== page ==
- Dongan HS-7 A Chinese license built copy of the ASh-82V, and the chosen engine for powering modern 21st century reproductions of the Focke-Wulf Fw 190A built in Germany.
- Dongan HS-8 A modified version of the Dongan HS-7 which "combined the main body and supercharger of the HS-7 with the reduction gear and propeller drive of the Shvetsov ASh-82T". Built by Dongan Engine Manufacturing Company (aka Harbin Engine Factory)
- Amtorg KM-2 (Improved PBY Catalina, built under Consolidated license)
- Douglas TS-82
- Gudkov Gu-82 (Prototype)
- Ilyushin Il-2 (prototype)
- Ilyushin Il-12
- Ilyushin Il-14
- Kocherigin OPB-5 (prototype)
- Lavochkin La-5
- Lavochkin La-7
- Lavochkin La-9
- Lavochkin La-11
- MiG-9 I-210 (1941 Prototype)
- Mikoyan-Gurevich I-211 prototype
- Mil Mi-4
- Petlyakov Pe-2
- Petlyakov Pe-8
- Polikarpov I-185 (Prototype)
- Sukhoi Su-2
- Sukhoi Su-7
- Sukhoi Su-12
- Tupolev Tu-2
- Yakovlev Yak-24
- Type: 14-cylinder two-row radial engine
- Bore: 155.5 mm (6.122 in)
- Stroke: 155.0 mm (6.102 in)
- Displacement: 41.2107 L (2,515.3 cu in)
- Length: 2.01 m (6ft 7.1 in)
- Diameter: 1.26 m (49.6 in)
- Dry weight: M-82-112 model: 860 kg (1,894 Ib), M-82FN model: 890 kg (1,962 Ib), M-82FNV model: 900 kg (1,984 lb), M-82T model: 1,020 kg (2,246 lb)
- Valvetrain: Pushrod, two valves per cylinder with sodium-cooled exhaust valve.
- Supercharger: Single-stage, One TK-2 two-speed centrifugal type supercharger on early production. Two TK-3 two-speed exhaust gas-driven forced-induction compressor on FN and FNV models. For the M-82T: Single-speed centrifugal supercharger with after-cooler. The gear ratio was 7.27:1. Critical altitude: 2,000 m (6,561 ft). Optionally, the M-82T had a two speed supercharger with after-cooler; the second speed gear ratio was 10,2:1. Critical altitude: 4,000 m (13,123 ft). Manifold pressure limit: 1.64 Atm (49.2") for takeoff and 1.34 Atm (40.15") at second speed.
- Fuel system: Carburettors (early production), direct fuel injection with automatic mixture control. Petrol pump: BNK-10KT.
- Fuel type: 90 octane (minimum grade allowed), 92, 95 or 100 octane
- Oil system: Two pumps: geared rotation pump MSH-6SV (rear) and swarm pump PMN-T (front). Normal oil temp: 40 to 90°C. Limit temp: 115°C. Minimum oil pressure at low gas: 3 kg/cm2 (42.7 PSI). Minimum oil pressure at cruise: 4.5 kg/cm2 (front pump), 5.5 kg/cm2 (rear pump) (64 PSI front and 78.2 PSI rear)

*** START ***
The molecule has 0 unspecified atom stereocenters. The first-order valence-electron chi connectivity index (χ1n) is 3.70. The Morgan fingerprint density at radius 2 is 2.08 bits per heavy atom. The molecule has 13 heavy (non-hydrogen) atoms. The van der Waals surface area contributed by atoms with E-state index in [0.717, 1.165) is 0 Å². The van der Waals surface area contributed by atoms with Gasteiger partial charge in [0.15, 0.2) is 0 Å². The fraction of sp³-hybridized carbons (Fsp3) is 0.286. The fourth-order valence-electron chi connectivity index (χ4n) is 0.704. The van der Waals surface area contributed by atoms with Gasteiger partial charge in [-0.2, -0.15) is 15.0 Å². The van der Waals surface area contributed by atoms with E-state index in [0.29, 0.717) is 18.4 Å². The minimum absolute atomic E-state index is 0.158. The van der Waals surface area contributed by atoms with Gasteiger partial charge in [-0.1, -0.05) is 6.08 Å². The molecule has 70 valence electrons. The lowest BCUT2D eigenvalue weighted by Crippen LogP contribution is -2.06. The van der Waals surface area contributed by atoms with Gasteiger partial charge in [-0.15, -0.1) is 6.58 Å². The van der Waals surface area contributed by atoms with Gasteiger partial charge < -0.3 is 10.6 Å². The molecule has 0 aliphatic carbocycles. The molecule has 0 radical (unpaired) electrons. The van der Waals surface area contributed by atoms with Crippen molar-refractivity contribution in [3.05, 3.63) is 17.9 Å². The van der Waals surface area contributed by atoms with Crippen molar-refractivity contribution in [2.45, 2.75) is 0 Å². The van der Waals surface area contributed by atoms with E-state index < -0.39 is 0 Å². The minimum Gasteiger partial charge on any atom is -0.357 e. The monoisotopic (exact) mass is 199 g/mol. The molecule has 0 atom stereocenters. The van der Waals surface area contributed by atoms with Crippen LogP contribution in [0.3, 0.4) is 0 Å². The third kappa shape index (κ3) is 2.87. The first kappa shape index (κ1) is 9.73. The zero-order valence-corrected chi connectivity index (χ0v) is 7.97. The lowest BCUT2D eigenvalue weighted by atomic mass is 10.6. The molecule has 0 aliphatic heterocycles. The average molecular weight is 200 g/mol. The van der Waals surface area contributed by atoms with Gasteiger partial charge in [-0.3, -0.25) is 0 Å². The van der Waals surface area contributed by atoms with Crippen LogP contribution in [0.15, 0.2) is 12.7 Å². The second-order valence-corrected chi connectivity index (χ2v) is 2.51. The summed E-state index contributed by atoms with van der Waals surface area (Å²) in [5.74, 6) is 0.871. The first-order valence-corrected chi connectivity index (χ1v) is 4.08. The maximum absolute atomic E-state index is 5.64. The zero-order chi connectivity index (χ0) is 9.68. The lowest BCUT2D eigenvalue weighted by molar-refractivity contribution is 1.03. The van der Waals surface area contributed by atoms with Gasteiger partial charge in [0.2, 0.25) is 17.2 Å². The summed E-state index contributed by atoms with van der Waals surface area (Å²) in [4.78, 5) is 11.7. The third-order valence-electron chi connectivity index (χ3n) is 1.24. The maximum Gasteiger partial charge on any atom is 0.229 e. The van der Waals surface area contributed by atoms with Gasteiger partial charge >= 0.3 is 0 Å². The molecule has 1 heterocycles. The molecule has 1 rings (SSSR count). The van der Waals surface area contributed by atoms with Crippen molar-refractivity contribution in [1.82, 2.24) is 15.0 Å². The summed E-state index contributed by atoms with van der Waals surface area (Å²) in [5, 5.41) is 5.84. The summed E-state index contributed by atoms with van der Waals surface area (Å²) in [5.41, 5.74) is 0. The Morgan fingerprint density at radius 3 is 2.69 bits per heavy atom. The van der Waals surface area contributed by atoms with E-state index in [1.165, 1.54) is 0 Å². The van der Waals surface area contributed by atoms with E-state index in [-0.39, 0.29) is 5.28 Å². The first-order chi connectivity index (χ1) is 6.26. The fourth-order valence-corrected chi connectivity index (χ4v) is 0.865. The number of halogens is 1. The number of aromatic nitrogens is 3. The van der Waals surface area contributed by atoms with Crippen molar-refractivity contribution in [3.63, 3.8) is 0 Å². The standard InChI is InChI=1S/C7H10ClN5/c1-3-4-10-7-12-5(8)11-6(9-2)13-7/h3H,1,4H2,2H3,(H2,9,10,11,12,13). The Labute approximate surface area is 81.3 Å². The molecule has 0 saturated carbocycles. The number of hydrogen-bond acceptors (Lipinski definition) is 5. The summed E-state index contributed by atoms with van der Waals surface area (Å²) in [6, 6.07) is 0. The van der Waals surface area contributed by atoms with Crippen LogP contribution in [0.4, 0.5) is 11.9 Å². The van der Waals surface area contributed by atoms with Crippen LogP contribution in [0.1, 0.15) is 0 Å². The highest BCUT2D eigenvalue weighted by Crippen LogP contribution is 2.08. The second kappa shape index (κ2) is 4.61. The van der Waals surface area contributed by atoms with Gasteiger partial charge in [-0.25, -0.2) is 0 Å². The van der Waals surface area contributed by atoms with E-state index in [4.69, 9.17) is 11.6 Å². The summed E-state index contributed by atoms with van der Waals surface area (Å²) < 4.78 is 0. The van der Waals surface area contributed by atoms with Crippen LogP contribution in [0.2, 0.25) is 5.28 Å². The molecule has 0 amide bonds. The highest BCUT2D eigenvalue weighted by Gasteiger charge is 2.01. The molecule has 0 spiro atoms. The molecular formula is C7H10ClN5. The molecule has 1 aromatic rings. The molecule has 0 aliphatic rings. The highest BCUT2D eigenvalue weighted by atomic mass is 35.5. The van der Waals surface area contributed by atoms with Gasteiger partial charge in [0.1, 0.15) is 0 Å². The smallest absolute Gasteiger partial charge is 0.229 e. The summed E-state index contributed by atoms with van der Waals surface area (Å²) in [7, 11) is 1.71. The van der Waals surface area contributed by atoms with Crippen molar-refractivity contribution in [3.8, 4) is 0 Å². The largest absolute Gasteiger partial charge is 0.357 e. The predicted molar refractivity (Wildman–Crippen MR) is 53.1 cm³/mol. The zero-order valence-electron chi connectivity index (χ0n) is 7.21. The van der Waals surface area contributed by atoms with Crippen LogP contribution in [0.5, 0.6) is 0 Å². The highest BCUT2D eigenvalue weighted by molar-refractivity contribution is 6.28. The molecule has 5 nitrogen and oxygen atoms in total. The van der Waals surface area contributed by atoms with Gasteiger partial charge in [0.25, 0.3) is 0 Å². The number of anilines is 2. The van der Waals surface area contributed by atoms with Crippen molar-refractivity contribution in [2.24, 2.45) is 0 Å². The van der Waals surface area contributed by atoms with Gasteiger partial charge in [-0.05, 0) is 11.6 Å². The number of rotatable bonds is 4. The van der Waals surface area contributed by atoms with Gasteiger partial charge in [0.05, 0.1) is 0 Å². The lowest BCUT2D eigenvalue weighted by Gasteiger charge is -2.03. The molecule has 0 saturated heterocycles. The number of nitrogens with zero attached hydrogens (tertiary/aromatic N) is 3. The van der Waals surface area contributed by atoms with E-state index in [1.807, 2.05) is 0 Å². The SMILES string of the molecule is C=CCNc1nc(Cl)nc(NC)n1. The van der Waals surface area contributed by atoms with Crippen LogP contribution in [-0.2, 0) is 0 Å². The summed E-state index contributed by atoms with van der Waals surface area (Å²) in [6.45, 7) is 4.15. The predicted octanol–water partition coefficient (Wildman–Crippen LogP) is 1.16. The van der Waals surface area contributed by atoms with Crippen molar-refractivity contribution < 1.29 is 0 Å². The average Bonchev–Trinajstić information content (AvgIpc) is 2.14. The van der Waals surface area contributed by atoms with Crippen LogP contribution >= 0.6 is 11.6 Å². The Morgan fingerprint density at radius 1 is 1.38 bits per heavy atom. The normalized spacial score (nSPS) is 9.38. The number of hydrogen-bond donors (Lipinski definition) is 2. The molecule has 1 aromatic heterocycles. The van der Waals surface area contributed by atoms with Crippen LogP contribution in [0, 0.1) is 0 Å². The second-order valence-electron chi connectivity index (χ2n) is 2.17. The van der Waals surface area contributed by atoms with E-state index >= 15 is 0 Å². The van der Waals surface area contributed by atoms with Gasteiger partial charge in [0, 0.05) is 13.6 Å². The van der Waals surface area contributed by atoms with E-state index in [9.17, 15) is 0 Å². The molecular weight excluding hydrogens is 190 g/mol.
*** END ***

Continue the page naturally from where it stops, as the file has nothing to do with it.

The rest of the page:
- Cooling system: Air-cooled. Minimum permissible cylinders temp for operation: 120°C. Maximum permissible cylinders temp: 250°C. Maximum permissible at cruise: 225°C. Normal cylinders temp at cruise: 160 to 180°C
- Reduction gear: 11:16 (prototypes & M-82-111), 9:16 (M-82-112 and later models)
- Power output:
- M-82-111 with carburettors:
- 1,570 hp (1,170 kW) at 2,400 RPM for take-off (Dry), boost rated at 1.55 Atm (46.3")
- 1,540 hp (1,148 kW) at 2,400 RPM at 6,656 ft (2,050 m)
- 1,330 hp (992 kW) at 2,400 RPM at 17,716 ft (5,400 m), boost rated at 1.29 Atm (38.6")
- 820 hp (612 kW) at 2,400 RPM at 27,887 ft (8,500 m)
- M-82F with carburettors:
- 1,650 hp (1,230 kW) at 2,400 RPM for take-off (Dry), boost rated at 1.55 Atm (46.3")
- 1,430 hp (1,067 kW) at 2,400 RPM at 16,404 ft (5,000 m)
- 800 hp (597 kW) at 2,400 RPM at 32,808 ft (10,000 m)
- M-82FNV and M-82FN with direct fuel injection:
- 1,850 hp (1,380 kW) at 2,500 RPM for take-off (Dry), boost rated at 1.60 Atm (47.88")
- 1,650 hp (1,230 kW) at 2,400 RPM at 5,413 ft (1,650 m), boost rated at 1.36 Atm (40.7")
- 1,450 hp (1,082 kW) at 2,400 RPM at 15,156 ft (4,650 m), boost rated at 1.36 Atm (40.7")
- 810 hp (604 kW) at 2,400 RPM at 34,448 ft (10,500 m)
- M-82T with two speed supercharger:
- 1,900 hp (1,416 kW) at 2,600 RPM for take-off, boost rated at 1.64 Atm (49.2")
- 1,630 hp (1,215 kW) at 2,400 RPM at 6,561 ft (2,000 m), boost rated at 1.34 Atm (40.1")
- 1,530 hp (1,082 kW) at 2,400 RPM at 13,123 ft (4,000 m), boost rated at 1.34 Atm (40.1")
- 721 hp (537 kW) at 2,400 RPM at 31,167 ft (9,500 m)
- Specific power: M-82F: 29.84 kW/L (0.655 hp/in³), M-82FNV: 33.48 kW/L (0.735 hp/in³)
- Compression ratio: 7.05:1 (6.90:1 for M-82T)
- Specific fuel consumption:
- M-82F: 355 g/hp•h (0.78 Ib/hp•hr) for take-off, 320 g/hp•hr (0.70 Ib/hp•hr) at nominal power
- M-82FNV: 360 g/hp•h (0.79 Ib/hp•hr) for take-off, 325 g/hp•hr (0.71 Ib/hp•hr) at nominal power
- M-82T: 350 to 325 g/hp•h (0.76 to 0.71 Ib/hp•hr) for take-off, 260 to 280 g/hp•hr (0.568 to 0.611 Ib/hp•hr) at cruise power
- Power-to-weight ratio: 1.46 kW/kg (0.89 hp/lb)
- Comparable engines
- BMW 801
- Bristol Hercules
- Fiat A.74
- Gnome-Rhône 14N
- Mitsubishi Kinsei
- Nakajima Sakae
- Pratt & Whitney R-1830
- Wright R-2600
- Related lists
- Witold Liss (1967). The Lavochkin La 5 & 7, number 149. Profile publications Ltd., P.O. Box, 1a North Street, Leatherhead, Surrey, UK. pp. p. 3
- Gordon, Yefim; Khazanov, Dmitri (1998). Soviet Combat Aircraft of the Second World War Vol. 1. Midland Publishing limited. p. 44. ISBN 1857800834.
- Very few engines were able to operate at take-off power without time restrictions.
- Samolot transportowy Il-14, Benedykt Kempski. Wydawnictwo Ministerstwo Obrony Narodowej
- ORDER. Chief of Civil Air Fleet. The Council of Ministers of the USSR. Number 508. August 5, 1963, Moscow. On enactment of the "Guide to Flight operation and piloting of the IL-14 with two engines AL-82T "
- Yefim Gordon, Vladimir Rigmant (2002). Tupolev Tu-4, Soviet Superfortress (Red Star, Vol.7). Midland Publishing ISBN 1-85780-142-3. pp. 54–59.
- Liss, Witold (1967). The Lavochkin La 5 & 7, number 149. Profile publications Ltd., P.O. Box, 1a North Street, Leatherhead, Surrey, UK. pp. 3, 5–6, 8–9.